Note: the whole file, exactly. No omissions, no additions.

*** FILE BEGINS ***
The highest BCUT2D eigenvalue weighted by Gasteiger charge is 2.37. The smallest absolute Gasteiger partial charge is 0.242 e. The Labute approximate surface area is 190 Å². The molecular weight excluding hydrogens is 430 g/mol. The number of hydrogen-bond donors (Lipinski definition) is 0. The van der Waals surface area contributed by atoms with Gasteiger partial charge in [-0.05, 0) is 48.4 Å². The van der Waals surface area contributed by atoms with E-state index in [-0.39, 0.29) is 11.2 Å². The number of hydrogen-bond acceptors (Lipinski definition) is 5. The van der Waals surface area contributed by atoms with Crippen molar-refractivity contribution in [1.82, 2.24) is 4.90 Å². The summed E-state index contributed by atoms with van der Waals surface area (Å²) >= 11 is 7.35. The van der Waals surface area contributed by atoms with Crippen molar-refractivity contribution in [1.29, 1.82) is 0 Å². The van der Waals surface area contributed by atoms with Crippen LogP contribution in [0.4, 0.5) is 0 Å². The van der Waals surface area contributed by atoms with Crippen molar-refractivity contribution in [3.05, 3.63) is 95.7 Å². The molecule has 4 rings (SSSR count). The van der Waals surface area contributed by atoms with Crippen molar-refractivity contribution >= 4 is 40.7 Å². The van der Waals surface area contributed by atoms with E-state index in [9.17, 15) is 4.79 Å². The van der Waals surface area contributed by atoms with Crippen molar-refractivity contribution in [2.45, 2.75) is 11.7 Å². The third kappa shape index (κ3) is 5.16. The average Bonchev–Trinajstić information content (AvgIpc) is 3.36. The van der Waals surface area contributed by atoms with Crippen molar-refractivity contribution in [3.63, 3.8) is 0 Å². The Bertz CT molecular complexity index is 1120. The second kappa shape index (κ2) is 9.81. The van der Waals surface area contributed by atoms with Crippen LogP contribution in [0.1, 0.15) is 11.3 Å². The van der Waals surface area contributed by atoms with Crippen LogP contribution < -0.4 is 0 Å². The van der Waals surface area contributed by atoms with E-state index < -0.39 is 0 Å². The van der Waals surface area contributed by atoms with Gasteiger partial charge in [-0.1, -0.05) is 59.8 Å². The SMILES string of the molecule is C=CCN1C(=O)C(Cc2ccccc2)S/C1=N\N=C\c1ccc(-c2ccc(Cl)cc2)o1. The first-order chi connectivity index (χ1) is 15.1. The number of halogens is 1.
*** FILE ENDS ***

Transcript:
The highest BCUT2D eigenvalue weighted by Gasteiger charge is 2.37. The smallest absolute Gasteiger partial charge is 0.242 e. The Labute approximate surface area is 190 Å². The molecular weight excluding hydrogens is 430 g/mol. The number of hydrogen-bond donors (Lipinski definition) is 0. The van der Waals surface area contributed by atoms with Gasteiger partial charge in [-0.05, 0) is 48.4 Å². The van der Waals surface area contributed by atoms with E-state index in [-0.39, 0.29) is 11.2 Å². The number of hydrogen-bond acceptors (Lipinski definition) is 5. The van der Waals surface area contributed by atoms with Crippen molar-refractivity contribution in [1.82, 2.24) is 4.90 Å². The summed E-state index contributed by atoms with van der Waals surface area (Å²) >= 11 is 7.35. The van der Waals surface area contributed by atoms with Crippen molar-refractivity contribution in [1.29, 1.82) is 0 Å². The van der Waals surface area contributed by atoms with Crippen LogP contribution in [0.4, 0.5) is 0 Å². The van der Waals surface area contributed by atoms with Crippen molar-refractivity contribution in [3.05, 3.63) is 95.7 Å². The molecule has 4 rings (SSSR count). The van der Waals surface area contributed by atoms with Crippen molar-refractivity contribution >= 4 is 40.7 Å². The van der Waals surface area contributed by atoms with E-state index in [9.17, 15) is 4.79 Å². The van der Waals surface area contributed by atoms with Crippen molar-refractivity contribution in [2.45, 2.75) is 11.7 Å². The third kappa shape index (κ3) is 5.16. The average Bonchev–Trinajstić information content (AvgIpc) is 3.36. The van der Waals surface area contributed by atoms with Crippen molar-refractivity contribution in [3.63, 3.8) is 0 Å². The Bertz CT molecular complexity index is 1120. The second kappa shape index (κ2) is 9.81. The van der Waals surface area contributed by atoms with Crippen LogP contribution in [0.1, 0.15) is 11.3 Å². The van der Waals surface area contributed by atoms with Crippen LogP contribution < -0.4 is 0 Å². The van der Waals surface area contributed by atoms with E-state index < -0.39 is 0 Å². The van der Waals surface area contributed by atoms with Gasteiger partial charge in [-0.1, -0.05) is 59.8 Å². The SMILES string of the molecule is C=CCN1C(=O)C(Cc2ccccc2)S/C1=N\N=C\c1ccc(-c2ccc(Cl)cc2)o1. The first-order chi connectivity index (χ1) is 15.1. The number of halogens is 1.